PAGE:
Lot 16
  • 16

Lucio Fontana

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  • Lucio Fontana
  • Concetto Spaziale, La Fine di Dio
  • signed and titled on the reverse
  • waterpaint, oil and glitter on canvas

  • 178 by 123cm.
  • 70 by 48 3/8 in.
  • Executed in 1963.


Marlborough Galleria d'Arte, Rome
A. Spada, Brescia
Acquired directly from the above by the present owner in the 1980s


Buenos Aires, Centro de Artes Visuales del Instituto Torcuato di Tella, Lucio Fontana, 1966, no. 50
Minneapolis, Walker Art Center; Austin, University of Texas Art Museum, Lucio Fontana. The Spatial Concept of Art, 1966, no. 56
Amsterdam, Stedelijk Museum; Eindhoven, Stedelijk van Abbemuseum, Lucio Fontana - Concetti Spaziali, 1967, no. 50
Humlebæk, Louisiana Museum of Modern Art, Fontana, 1967, illustrated in colour
Stockholm, Moderna Museet, Fontana: Idéer om rymden, 1967, no. 43
Freiburg, Kunstverein Freiburg im Bresgau, Lucio Fontana, 1968, illustrated
Hannover, Kestner-Gesellschaft, Lucio Fontana, 1968, no. 43, illustrated in colour
Tokyo, Fuji Television Gallery, Lucio Fontana, 1986, pl. 17, illustrated in colour
Madrid, Galería Theo, Fontana. Works 1960-1968, 1987, no. 6, illustrated in colour
Cologne, Museum Ludwig, Rheinhallen, Bilderstreit. Widerspruch, Einheit und Fragment in der Kunst seit 1960, 1989, p. 513, no. 213


Ulf Linde, 'Lucio Fontana', in: 'Dagens Nyheter', 26 August 1967, Stockholm, illustrated
Enrico Crispolti, Omaggio a Fontana, Rome 1971, p. 208, no. 221
Enrico Crispolti, Lucio Fontana Catalogue Raisonné, Vol. II, Brussels 1974, pp. 138-139, no. 63 FD 30, illustrated
Enrico Crispolti, Lucio Fontana Catalogo Generale, Vol. II, Milan 1986, p. 471, no. 63 FD 30, illustrated
Exhibition Catalogue, Toyama, Museum of Modern Art; Karuizawa, Museum of Modern Art Seibu Takanawa; Tokyo, Seibu Museum of Art; Fukushima, Iwaki City Art Museum; Amagasaki, Seibu Tsukashin, Lucio Fontana 1899-1968, 1986, p. 130, illustrated
José Manuel Costa, 'Fontana. Galería Theo' in: ABC, Madrid, 29 October 1987, p. 142, illustrated
Severo Sarduy, 'Seis lacerationes en pleno color' in: Diario 16, Madrid, 31 October 1987, illustrated
Anon., 'Lucio Fontana. Ni pintura, ni escultura, sino formas' in: Lapiz, December 1987, illustrated
Anon., 'Las distintas formulas de una teoría. Una visión de la obra de Lucio Fontana' in: Diario 16, Barcelona, 18 February 1988, illustrated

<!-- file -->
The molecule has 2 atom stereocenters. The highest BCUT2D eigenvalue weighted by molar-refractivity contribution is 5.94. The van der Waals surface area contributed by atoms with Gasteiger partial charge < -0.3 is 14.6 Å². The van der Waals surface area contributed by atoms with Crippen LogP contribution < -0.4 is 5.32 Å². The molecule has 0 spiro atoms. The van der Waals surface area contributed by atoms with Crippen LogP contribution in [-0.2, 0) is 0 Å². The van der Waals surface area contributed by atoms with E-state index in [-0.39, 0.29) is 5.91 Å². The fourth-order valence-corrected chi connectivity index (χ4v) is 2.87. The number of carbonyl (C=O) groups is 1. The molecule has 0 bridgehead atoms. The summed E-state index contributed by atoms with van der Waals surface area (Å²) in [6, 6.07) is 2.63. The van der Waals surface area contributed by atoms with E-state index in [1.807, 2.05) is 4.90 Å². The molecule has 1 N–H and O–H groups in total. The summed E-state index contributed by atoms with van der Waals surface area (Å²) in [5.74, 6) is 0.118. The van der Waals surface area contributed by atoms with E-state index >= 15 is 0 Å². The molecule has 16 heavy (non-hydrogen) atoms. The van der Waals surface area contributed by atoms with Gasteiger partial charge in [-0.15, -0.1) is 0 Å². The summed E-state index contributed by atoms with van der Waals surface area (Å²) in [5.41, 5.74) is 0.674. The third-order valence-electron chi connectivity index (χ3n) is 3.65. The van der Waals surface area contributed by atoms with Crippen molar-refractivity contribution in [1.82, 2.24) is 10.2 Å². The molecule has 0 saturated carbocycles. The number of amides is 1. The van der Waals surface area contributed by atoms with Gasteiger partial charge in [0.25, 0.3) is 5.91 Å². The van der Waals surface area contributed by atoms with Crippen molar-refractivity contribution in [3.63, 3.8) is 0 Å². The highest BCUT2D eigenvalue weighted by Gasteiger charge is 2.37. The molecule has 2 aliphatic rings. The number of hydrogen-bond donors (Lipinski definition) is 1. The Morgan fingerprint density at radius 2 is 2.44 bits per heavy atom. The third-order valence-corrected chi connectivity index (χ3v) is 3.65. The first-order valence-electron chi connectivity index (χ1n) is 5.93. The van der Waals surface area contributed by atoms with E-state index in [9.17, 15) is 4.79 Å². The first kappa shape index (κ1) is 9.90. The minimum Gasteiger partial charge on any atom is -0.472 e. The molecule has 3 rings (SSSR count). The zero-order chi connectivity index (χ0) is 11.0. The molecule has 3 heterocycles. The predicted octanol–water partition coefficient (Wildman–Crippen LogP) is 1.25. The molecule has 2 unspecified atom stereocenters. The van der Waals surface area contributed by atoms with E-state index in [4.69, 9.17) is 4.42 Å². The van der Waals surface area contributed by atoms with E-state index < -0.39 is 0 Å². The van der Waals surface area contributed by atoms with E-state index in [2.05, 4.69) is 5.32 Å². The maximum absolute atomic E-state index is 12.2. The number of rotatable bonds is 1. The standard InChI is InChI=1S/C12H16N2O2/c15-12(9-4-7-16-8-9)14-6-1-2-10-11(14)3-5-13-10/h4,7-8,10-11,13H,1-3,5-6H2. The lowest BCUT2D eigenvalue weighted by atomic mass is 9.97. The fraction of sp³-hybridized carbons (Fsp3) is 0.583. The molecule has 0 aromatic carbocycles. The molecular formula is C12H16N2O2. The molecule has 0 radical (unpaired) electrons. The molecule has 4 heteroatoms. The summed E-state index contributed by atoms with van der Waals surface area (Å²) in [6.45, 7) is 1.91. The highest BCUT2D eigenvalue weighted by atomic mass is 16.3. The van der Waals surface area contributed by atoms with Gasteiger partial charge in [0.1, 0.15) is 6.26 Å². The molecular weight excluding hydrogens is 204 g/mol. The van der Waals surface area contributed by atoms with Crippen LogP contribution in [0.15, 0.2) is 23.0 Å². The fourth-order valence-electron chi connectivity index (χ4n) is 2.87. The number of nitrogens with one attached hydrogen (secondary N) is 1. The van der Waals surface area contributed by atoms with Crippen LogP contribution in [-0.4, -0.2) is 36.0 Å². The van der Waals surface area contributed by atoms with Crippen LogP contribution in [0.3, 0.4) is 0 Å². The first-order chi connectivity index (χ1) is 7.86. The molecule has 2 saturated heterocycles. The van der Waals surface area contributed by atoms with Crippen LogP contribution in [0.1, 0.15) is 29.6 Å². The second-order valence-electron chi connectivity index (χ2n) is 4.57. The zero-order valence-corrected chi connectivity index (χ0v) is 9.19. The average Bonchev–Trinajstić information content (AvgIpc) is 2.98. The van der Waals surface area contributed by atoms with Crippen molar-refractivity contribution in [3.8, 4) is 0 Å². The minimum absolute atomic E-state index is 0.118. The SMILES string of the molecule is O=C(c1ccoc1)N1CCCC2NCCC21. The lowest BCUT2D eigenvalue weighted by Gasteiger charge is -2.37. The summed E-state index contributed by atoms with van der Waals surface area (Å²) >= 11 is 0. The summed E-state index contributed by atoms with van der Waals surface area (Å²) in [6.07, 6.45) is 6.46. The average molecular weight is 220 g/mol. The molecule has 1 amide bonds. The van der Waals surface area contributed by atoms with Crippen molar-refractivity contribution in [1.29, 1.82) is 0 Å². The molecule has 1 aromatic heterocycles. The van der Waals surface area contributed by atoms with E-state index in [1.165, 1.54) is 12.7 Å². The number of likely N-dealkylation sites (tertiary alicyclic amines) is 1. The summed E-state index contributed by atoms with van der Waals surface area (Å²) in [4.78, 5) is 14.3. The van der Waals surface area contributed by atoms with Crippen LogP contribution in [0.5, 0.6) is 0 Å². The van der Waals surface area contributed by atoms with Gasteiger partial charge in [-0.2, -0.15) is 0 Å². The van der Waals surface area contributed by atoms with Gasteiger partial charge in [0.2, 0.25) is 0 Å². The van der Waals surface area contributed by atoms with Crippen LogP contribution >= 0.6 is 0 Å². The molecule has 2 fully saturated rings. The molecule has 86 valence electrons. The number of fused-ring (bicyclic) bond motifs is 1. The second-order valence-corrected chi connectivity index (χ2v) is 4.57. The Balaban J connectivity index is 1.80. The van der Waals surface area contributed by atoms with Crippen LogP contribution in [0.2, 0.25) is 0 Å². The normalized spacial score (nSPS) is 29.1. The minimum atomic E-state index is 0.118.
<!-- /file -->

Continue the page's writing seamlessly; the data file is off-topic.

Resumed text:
Exhibition Catalogue, Milan, Amedeo Porro Arte moderna e contemporanea, Carriera "barocca" di Fontana.  Taccuino critico 1959-2004 e Carteggio 1958-1967, 2004, p. 371, illustrated
Enrico Crispolti, Lucio Fontana Catalogo Ragionato, Vol. II, Milan 2006, p. 663, no. 63 FD 30, illustrated                              


This work is in very good condition. Please refer to the Contemporary Art department for a condition report prepared by Barbara Ferriani, Milan.
"This lot is offered for sale subject to Sotheby's Conditions of Business, which are available on request and printed in Sotheby's sale catalogues. The independent reports contained in this document are provided for prospective bidders' information only and without warranty by Sotheby's or the Seller."

Catalogue Note

The Genius of Lucio Fontana

by Michael Macaulay



Sublimely poised and glowing a celestial magnificence through the shimmer of its golden glitter, Lucio Fontana's Concetto Spaziale, La Fine di Dio is the brilliant apotheosis of Abstract Spatialism and was thus seminal to the revolution in painting and sculpture that occurred in the middle of the Twentieth Century. Simultaneously arresting focus, captivating imagination and emanating intense energy, this sculpted and painted masterwork is sophistication crystallised. It can justly be sited in the very top tiers of both the Italian maestro's exceptional output and of the canon of twentieth-century European Abstract Art. Two years earlier in 1961, Yuri Gagarin had pierced the Earth's stratosphere to become the first human in space. His galactic journey proved that existence is not limited by earthly dimensions but is ultimately located in spatial infinity. Even in a century replete with tectonic eruptions, this development was exceptional and among the masters of twentieth-century art, it was Lucio Fontana whose contemporaneous work best crystallises it. Like all truly great artists, he both revolutionised precedent and created a conceptual ideology whose new perspective simultaneously reflected and impacted on his own time. If Bacon focused on the inner turmoil of our psychological and bodily existence after the war and Warhol on the exterior obsession with surface in our product and celebrity centric culture, Fontana focused on the spaces which surround and define us and our psychosomatic desire to further the boundaries of our existence.


Of the full cycle of La Fine di Dio works, all executed between 1963 and 1964, this is just one of two that is gold coloured (the other being in the Italian Embassy in Tokyo) and the only example lavished with golden glitter. It is thus utterly unique and the experience it conjures of astral incandescence via the reflections of thousands of aurous metallic facets is truly exclusive. Fontana has conflated the absolutes of wealth and creation, gold and egg, to produce an epic and singularly iconic artistic vision. Both gold and egg are seared with endlessly lyrical concatenations of squarci ('gashes'), buchi ('holes'), and graffiti punctures, which act as windows of epiphany through the heavy deposits of metallic shards into the 'infinite space of the void' beyond. Thus the egg, as the ultimate referent for life, and gold, as the potent signifier for prosperity, are together pierced and gashed by visceral ruptures that tear at the solidity of these fundamental concerns of Humanity.